The aim of the project is to open and explore a new research avenue, with emerging and future information technologies at its horizon, where antiferromagnets take the center stage. Antiferromagnets and ferromagnets represent two fundamental forms of magnetism with antiferromagnets being the more abundant of the two. However, it has been notoriously difficult to manipulate and detect antiferromagnetic order by any practical means due to the compensated magnetic moment. This has left antiferromagnets over their hundred-year history virtually unexploited and only poorly explored, in striking contrast to the thousands of years of fascination and utility of ferromagnets. The project builds on our very recent discovery of a new relativistic spin-torque phenomenon that allow us to efficiently control antiferromagnetic moments in spintronic devices and by this to unlock a multitude of known and newly identified unique features of this “dormant-giant” class of materials.
We explore three intertwined research areas in order to scientifically establish to following: (i) The concept of antiferromagnetic memory-logic suitable for the development of future “Beyond Moore” Internet of Things technologies. Here the unique added value of compensated antiferromagnetic moments is that they allow for combining endurance, non-volatility, and radiation-hardness with magnetic insensitivity and invisibility of processed and stored data, with high packing density, and with enhancing capacity and integrating logic in multi-level (neuron-like) bit cells. (ii) The concept of antiferromagnetic memory-logic components operating at timescales as short as picoseconds. Here we will exploit the THz-limit of antiferromagnetic dynamics in combination with our relativistic spin-torque approach to excite the antiferromagnet. (iii) The concept in which antiferromagnets provide a unifying platform for realizing synergies among three prominent fields of contemporary condensed matter physics, namely spintronics, Dirac quasiparticles, and topological phases. Here spintronic devices made of antiferromagnets with their unique symmetries will allow us to control the emergence and to study the properties of Dirac/Weyl fermion topological phases that are otherwise principally insensitive to external stimuli. In return, the resulting topological magneto-transport phenomena open the prospect of new, highly efficient means for operating the antiferromagnetic memory-logic devices.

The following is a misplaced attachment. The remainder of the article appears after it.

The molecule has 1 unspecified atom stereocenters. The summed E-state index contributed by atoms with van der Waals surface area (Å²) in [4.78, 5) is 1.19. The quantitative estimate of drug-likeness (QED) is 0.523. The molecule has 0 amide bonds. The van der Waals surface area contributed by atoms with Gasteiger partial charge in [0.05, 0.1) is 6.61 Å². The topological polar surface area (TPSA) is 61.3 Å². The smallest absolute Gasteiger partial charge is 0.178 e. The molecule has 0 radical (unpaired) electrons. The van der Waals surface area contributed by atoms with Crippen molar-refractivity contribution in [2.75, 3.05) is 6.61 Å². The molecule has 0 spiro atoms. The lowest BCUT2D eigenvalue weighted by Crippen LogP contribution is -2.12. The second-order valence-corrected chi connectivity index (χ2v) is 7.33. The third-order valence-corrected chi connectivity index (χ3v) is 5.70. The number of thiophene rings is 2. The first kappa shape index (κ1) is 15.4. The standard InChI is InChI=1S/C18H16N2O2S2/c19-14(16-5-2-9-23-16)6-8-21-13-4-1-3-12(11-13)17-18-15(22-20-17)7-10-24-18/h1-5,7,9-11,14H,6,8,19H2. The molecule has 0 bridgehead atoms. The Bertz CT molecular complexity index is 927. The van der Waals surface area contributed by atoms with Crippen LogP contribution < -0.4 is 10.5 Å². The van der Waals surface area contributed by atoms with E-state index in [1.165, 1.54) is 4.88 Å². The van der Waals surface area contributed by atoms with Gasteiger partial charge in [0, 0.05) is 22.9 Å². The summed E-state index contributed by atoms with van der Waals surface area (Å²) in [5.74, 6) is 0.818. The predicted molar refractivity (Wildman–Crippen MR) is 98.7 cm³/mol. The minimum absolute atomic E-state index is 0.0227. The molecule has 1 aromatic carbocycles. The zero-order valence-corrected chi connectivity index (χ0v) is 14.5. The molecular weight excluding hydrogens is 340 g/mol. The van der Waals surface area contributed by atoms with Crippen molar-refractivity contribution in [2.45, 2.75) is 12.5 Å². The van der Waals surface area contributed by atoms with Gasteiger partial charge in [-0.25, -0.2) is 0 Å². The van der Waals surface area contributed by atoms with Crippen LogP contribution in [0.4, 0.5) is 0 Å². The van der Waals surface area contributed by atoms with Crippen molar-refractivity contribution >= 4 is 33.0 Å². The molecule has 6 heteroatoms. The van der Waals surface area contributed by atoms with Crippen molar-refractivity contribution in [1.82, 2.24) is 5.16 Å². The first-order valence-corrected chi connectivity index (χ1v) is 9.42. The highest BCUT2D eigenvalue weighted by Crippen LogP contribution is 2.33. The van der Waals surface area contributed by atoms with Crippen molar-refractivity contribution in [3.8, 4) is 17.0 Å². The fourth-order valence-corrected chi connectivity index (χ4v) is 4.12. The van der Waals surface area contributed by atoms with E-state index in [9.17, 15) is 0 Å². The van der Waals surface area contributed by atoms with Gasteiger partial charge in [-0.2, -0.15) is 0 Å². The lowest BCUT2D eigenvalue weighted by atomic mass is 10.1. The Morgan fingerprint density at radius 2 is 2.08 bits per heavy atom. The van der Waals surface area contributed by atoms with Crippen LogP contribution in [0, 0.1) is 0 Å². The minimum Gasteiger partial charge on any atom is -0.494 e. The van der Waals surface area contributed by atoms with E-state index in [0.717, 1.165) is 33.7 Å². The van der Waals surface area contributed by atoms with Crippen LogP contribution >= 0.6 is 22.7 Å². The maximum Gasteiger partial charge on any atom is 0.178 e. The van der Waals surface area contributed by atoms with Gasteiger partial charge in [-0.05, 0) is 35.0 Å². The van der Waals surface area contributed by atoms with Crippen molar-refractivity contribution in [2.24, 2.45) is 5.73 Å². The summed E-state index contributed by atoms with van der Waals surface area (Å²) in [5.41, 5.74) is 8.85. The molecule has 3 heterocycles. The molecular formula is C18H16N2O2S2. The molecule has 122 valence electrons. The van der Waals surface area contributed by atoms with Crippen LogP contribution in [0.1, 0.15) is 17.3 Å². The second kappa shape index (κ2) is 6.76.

Our very recent achievements, including the demonstration of a USB proof-of-concept antiferromagnetic memory, make Europe the birthplace of the emerging field of antiferromagnetic spintronics. To contribute in a decisive way to assuring that the future science and technology impact of the field remains in Europe, this project brings together a critical mass of academic and SME partners covering all the necessary multidisciplinary skills and expertise.
- Tomas Jungwirth (coordinator) (IOP-Prague)
- Bryan Gallagher (Nottingham)
- Stuart Parkin (MPI-Halle)
- Tobias Kampfrath (MPI-Berlin)
- Claudia Felser (MPI-Dresden)
- Jairo Sinova (JGU-Mainz)
- Mathias Kläui (JGU-Mainz)
- Xavier Marti (IGS)
- Petr Nemec (CU-Prague)